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Commitment & The Portrayal of a Wife: Reading Rebecca St. James & Nancy Rue’s One Last Thing

 

Rebecca St. James and Nancy Rue_One Last ThingI will not lie to you, from one reader to another, this was a difficult book and topic to trudge through. It follows the last few weeks of one couple’s engagement, in which the main character, Tara, discovers her fiancé, Seth, is addicted to pornography and has to decide whether to further pursue the marriage and support her husband through his healing process or to pursue other opportunities. And while current societal expectations may suggest that pornography can be acceptable in an open-minded, communicable relationship with established boundaries, pornography can also be a severe obstacle that can destroy a relationship or marriage, based on the needs and beliefs of the couple. In One Last Thing, Rebecca St. James and Nancy Rue thoroughly explore the intricacies of a secret uncovered late in an engagement, how a relationship changes, and the decisions made about marriage and commitment.

What I really admired about this novel was carried through the development of the story and its characters. The novel opens with the lines, “What happened to Seth and me changed everything. Everything. And yet it began with a completely innocuous question: Where are we going to put the couch?,” which winds up generating a great deal of opportunity in the book: all at once, the couch becomes a centerpiece of the beginning of a relationship, a practice in negotiation, and a manifestation of unfaithfulness in a relationship. What I imagine is having a large orange couch in the middle of my otherwise-neutral living room and the couch visually screaming with memories every time I walked past it, looked at it, or relaxed on it. This display is similarly demonstrated through the central characters in the book and their behaviors; through Tara’s personal exploration of her feelings toward Seth and his behavior, there are recurring images and sentiments that evolve with Tara and Seth’s characters as they grow further apart in their relationship.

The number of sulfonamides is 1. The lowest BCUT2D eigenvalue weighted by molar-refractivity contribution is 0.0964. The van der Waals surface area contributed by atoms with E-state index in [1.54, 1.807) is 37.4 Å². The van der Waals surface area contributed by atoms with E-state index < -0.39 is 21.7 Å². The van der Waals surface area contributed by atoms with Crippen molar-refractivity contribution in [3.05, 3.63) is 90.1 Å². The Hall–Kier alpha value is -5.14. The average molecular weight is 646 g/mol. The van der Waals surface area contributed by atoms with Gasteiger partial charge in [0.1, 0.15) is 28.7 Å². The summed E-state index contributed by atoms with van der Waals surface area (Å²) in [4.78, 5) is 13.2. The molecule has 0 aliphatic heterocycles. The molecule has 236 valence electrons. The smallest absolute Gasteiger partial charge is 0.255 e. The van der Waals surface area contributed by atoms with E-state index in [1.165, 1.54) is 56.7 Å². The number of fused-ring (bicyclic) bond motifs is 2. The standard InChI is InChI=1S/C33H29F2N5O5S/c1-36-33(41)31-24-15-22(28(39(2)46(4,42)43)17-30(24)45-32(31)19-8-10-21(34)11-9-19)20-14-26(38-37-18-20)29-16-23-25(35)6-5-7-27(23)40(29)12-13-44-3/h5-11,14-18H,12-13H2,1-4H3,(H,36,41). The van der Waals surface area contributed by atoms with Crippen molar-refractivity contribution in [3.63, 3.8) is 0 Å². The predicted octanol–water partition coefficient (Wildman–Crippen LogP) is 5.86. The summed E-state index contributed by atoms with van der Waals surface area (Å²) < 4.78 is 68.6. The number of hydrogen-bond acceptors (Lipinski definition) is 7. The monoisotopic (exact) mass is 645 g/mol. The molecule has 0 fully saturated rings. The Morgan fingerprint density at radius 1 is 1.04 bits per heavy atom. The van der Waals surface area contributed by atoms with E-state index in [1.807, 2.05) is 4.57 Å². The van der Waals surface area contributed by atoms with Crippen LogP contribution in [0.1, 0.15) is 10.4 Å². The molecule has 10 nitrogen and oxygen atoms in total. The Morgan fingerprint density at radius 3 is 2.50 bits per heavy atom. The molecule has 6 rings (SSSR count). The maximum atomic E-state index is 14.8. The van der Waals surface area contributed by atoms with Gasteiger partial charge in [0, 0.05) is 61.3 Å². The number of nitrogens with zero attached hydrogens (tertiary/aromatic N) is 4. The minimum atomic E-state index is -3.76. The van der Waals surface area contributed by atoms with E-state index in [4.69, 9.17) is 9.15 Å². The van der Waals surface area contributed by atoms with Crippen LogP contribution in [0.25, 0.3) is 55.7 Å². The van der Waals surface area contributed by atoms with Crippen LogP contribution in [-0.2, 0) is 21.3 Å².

And while I admired how the authors handled the subject by way of story arch and parallels, I found myself intensely bothered by the portrayal of the main character and the writing of her internal thoughts and narrations. Many of her lines carry an air of “Well, I guess I have to do this now,” or “It’s such a burden on me,” which comes across, rather-immediately, as petty and self-absorbed. While I fully understand many of the complexities she is faced with in her oncoming marriage, I find myself unable to understand her or to feel compassionate for her, because of her “It’s all about me,” and “He’s the only one at fault here; there’s nothing I could do to make this better” demeanor. However, this is an issue that resolves itself by the end of the story; as I stated earlier, much of Tara’s character is explored through the evolving of the problem, and by the end, after (no spoiler) a dramatic change in Tara and Seth’s relationship and her apology to Seth for her behavior and attitude. Without this apology, and without this adjustment, I would have been highly bereaved at this story; so though it was difficult to get through part of the story and found Tara’s character difficult to get along with for much of the story, I found my way to acceptance through Tara’s admission.